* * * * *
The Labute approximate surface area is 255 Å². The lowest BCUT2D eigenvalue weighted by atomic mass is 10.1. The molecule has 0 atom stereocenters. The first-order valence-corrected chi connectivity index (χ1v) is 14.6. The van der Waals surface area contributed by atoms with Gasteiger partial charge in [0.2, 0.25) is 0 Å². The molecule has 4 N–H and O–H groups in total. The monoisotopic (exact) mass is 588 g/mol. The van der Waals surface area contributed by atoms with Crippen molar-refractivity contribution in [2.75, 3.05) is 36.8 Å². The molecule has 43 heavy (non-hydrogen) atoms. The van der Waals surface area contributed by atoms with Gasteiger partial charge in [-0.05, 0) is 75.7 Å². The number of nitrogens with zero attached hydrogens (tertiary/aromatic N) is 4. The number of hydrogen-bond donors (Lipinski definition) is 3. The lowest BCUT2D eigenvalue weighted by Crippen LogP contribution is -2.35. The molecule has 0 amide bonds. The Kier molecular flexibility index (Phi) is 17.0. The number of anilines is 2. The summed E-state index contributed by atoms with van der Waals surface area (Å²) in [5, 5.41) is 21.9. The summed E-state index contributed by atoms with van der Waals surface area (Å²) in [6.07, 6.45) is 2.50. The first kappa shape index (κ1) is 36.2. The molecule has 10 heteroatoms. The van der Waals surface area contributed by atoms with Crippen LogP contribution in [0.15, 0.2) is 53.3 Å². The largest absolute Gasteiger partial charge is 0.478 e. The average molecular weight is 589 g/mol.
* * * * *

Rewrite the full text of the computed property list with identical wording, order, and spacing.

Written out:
The Labute approximate surface area is 255 Å². The lowest BCUT2D eigenvalue weighted by atomic mass is 10.1. The molecule has 0 atom stereocenters. The first-order valence-corrected chi connectivity index (χ1v) is 14.6. The van der Waals surface area contributed by atoms with Gasteiger partial charge in [0.2, 0.25) is 0 Å². The molecule has 4 N–H and O–H groups in total. The monoisotopic (exact) mass is 588 g/mol. The van der Waals surface area contributed by atoms with Crippen molar-refractivity contribution in [2.75, 3.05) is 36.8 Å². The molecule has 43 heavy (non-hydrogen) atoms. The van der Waals surface area contributed by atoms with Gasteiger partial charge in [-0.05, 0) is 75.7 Å². The number of nitrogens with zero attached hydrogens (tertiary/aromatic N) is 4. The number of hydrogen-bond donors (Lipinski definition) is 3. The lowest BCUT2D eigenvalue weighted by Crippen LogP contribution is -2.35. The molecule has 0 amide bonds. The Kier molecular flexibility index (Phi) is 17.0. The number of anilines is 2. The summed E-state index contributed by atoms with van der Waals surface area (Å²) in [5, 5.41) is 21.9. The summed E-state index contributed by atoms with van der Waals surface area (Å²) in [6.07, 6.45) is 2.50. The first kappa shape index (κ1) is 36.2. The molecule has 10 heteroatoms. The van der Waals surface area contributed by atoms with Crippen LogP contribution in [0.15, 0.2) is 53.3 Å². The largest absolute Gasteiger partial charge is 0.478 e. The average molecular weight is 589 g/mol.